Melissa Schneider, LMSW, is a licensed relationship counselor and the author of The Ugly Wife is a Treasure at Home: True Stores of Love and Marriage in Communist China (Potomac Books, 2014), a collection of stories including the two mentioned in this article. She holds a masters in Social Work from Columbia University and helps people all over the world learn how to build great relationships. Contact her through her website, www.luvwise.com, or take her free relationship test.
The Mid-Autumn Festival, China’s ancient harvest celebration, is coming up on Sept. 8, 2014. This day, famous for its iconic mooncakes, is traditionally a time to gather under an auspicious moon with family, give thanks for crops or harmonious marriages, and pray for things like babies, a wife, longevity and a good future. Both the spiritual roots of this celebration and the crowd of family it gathers make it a popular time for weddings, and couples have tied the knot during this festival for thousands of years.
This festival will always be a popular time for matrimony, but as I explain in my new book, The Ugly Wife is a Treasure at Home: True Stories of Love and Marriage in Communist China, the meaning of those marriages, and the people who can hope to be involved, is quickly changing. Thanks to decades of gender imbalance (read: infanticide and sex-selected abortion) under the notorious “one child policy,” the men of today’s marriageable generations outnumber the women by a startling 23 million—a deletion of girls equivalent to excising the entire population of Australia. With bitter irony, China’s dearly bought sons must now face the historically unprecedented “marriage squeeze” manufactured by their parents and government. Four years ago, China’s single men made up 75 percent of all unmarried people aged 30-44, according to UN statistics. Those who are poor, rural, and unsophisticated, have the least to offer, and such bachelors stand at the back of a line so long that many will never reach the front.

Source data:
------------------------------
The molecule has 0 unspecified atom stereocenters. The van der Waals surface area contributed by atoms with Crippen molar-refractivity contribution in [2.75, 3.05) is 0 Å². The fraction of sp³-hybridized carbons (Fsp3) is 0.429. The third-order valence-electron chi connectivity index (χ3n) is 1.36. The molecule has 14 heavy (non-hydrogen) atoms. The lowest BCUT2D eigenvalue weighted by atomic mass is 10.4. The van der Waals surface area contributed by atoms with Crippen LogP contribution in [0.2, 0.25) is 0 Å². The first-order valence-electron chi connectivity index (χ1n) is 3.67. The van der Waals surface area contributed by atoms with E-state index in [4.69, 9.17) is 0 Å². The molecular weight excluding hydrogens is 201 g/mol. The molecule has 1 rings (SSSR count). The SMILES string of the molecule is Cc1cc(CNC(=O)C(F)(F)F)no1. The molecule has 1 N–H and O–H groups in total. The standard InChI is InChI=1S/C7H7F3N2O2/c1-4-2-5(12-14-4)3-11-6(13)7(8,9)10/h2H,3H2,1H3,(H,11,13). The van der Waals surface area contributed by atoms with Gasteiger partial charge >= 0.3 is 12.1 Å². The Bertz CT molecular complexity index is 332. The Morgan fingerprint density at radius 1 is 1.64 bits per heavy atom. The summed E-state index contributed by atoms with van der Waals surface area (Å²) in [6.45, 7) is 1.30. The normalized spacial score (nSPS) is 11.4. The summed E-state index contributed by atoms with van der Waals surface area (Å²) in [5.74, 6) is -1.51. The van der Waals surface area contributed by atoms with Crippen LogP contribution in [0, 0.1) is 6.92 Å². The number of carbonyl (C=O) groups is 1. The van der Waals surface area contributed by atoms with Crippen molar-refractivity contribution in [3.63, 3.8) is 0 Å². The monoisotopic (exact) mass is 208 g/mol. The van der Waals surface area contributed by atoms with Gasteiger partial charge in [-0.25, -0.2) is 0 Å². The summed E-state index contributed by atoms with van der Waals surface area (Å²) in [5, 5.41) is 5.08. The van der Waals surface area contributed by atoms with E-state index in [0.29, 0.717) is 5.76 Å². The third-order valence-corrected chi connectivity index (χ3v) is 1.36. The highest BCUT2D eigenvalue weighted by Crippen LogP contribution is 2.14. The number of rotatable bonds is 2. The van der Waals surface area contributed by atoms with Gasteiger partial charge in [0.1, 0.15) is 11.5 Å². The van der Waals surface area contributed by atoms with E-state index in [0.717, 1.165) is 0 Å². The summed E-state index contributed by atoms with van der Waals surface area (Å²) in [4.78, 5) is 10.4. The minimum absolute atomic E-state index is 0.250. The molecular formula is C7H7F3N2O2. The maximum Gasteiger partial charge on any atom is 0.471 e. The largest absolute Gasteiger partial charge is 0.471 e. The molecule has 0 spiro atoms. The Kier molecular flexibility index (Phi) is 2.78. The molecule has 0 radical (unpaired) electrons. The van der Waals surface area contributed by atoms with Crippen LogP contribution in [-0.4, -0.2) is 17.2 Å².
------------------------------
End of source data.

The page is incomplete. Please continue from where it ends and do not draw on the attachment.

In my book, I tell the story of my encounter with one of these “leftover men” in the match-making section of Shenzhen’s Lianhuashan Park. The match-making takes place in a stand of thick Chinese palms that is dominated by seven enormous message boards, each burgeoning with homemade ads detailing the height, educational background, financial status, and demographic backdrop of Shenzhen’s overripe singles. This man introduced himself as “Jason,” his English name, and we met as he rifled through a suitcase of photos of previously-hung ads, presided over by a greying woman who charged $9 for annual access to her wares.
Jason was a cheerful, thinly-muscled man of thirty-seven with crooked teeth and darker-than-popular skin. With the blunt honesty I so often enjoyed in my storytellers, he called the marriage boards a “place of last resort.” But, since he really wanted to meet a wife, he came as often as he could.
“Many of the women I call agree to meet me right here, at the message boards,” he explained. “Some are very beautiful, very fashionable, but always they have too many requirements. If I don’t meet even one, they want to stop right away.” Jason was a college graduate who worked a decent job and owned an apartment in Shenzhen—major criteria demanded by most Chinese women, and which, ten or twenty years ago, should have been enough to make him a groom. “Come on, I own a house!” he complained. “I don’t have a car but that is not a problem in Shenzhen. But these women want more than that. They want love at first sight. They want a good-looking and handsome man. They want to have feelings the first time we talk.” He was confused and frustrated by the difficulty of procuring a girlfriend. Jason described himself as a “traditional” man, and clearly believed that what he was offering should have be enough for a decent woman. But marriage was growing more complex, evolving before his eyes, and shutting him out for reasons he could not overcome.
By 2030, one in four Chinese men in their late 30s will still be single, according to a recent analysis in Foreign Affairs. By that age, any man who can marry has already done so, so this projection is bleak. What will become of China, so traditionally obsessed with marriage and grandchildren, when one quarter of its sons are unable to marry?
My book shares the stories of twenty-seven people who have lived and tried to love since the rise of Communist China. Their stories open in a time of simplicity and arranged marriages, and somersault through the turbulence of the next sixty years. Today, the world’s most populous nation is in the midst of both a marriage crisis and a romantic revolution, and nobody quite knows where marriage will end up. So, if you are celebrating this year’s mid-autumn festival, remember to eat a mooncake for China’s leftover men. And while you’re at it, offer up one of those ancient prayers for a wife.